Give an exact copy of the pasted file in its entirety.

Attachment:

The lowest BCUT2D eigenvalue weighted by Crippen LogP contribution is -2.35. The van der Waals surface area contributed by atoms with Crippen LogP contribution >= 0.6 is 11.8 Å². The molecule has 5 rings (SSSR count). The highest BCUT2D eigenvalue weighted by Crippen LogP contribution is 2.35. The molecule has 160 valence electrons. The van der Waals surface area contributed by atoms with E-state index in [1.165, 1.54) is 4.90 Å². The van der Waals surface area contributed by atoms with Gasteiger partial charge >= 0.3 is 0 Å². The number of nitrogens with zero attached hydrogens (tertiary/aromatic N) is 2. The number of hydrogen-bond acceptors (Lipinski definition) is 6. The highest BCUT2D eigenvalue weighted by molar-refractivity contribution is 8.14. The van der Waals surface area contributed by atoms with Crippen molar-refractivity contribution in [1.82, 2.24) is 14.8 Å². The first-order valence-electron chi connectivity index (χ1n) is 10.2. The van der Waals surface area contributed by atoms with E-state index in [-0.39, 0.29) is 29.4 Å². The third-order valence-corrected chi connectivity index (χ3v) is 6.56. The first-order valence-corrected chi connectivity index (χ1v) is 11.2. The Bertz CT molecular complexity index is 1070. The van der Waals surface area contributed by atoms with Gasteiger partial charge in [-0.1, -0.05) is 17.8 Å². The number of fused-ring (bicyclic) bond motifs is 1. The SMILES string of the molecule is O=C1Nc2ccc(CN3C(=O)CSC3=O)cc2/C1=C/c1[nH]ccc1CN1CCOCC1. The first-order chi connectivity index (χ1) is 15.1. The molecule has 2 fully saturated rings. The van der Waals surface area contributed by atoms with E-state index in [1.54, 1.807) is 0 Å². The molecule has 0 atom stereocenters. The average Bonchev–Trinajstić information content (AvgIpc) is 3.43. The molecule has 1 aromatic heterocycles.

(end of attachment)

The lowest BCUT2D eigenvalue weighted by Crippen LogP contribution is -2.35. The van der Waals surface area contributed by atoms with Crippen LogP contribution >= 0.6 is 11.8 Å². The molecule has 5 rings (SSSR count). The highest BCUT2D eigenvalue weighted by Crippen LogP contribution is 2.35. The molecule has 160 valence electrons. The van der Waals surface area contributed by atoms with E-state index in [1.165, 1.54) is 4.90 Å². The van der Waals surface area contributed by atoms with Gasteiger partial charge >= 0.3 is 0 Å². The number of nitrogens with zero attached hydrogens (tertiary/aromatic N) is 2. The number of hydrogen-bond acceptors (Lipinski definition) is 6. The highest BCUT2D eigenvalue weighted by molar-refractivity contribution is 8.14. The van der Waals surface area contributed by atoms with Crippen molar-refractivity contribution in [1.82, 2.24) is 14.8 Å². The first-order valence-electron chi connectivity index (χ1n) is 10.2. The van der Waals surface area contributed by atoms with E-state index in [-0.39, 0.29) is 29.4 Å². The third-order valence-corrected chi connectivity index (χ3v) is 6.56. The first-order valence-corrected chi connectivity index (χ1v) is 11.2. The Bertz CT molecular complexity index is 1070. The van der Waals surface area contributed by atoms with Gasteiger partial charge in [-0.1, -0.05) is 17.8 Å². The number of fused-ring (bicyclic) bond motifs is 1. The SMILES string of the molecule is O=C1Nc2ccc(CN3C(=O)CSC3=O)cc2/C1=C/c1[nH]ccc1CN1CCOCC1. The first-order chi connectivity index (χ1) is 15.1. The molecule has 2 fully saturated rings. The van der Waals surface area contributed by atoms with E-state index in [1.54, 1.807) is 0 Å². The molecule has 0 atom stereocenters. The average Bonchev–Trinajstić information content (AvgIpc) is 3.43. The molecule has 1 aromatic heterocycles.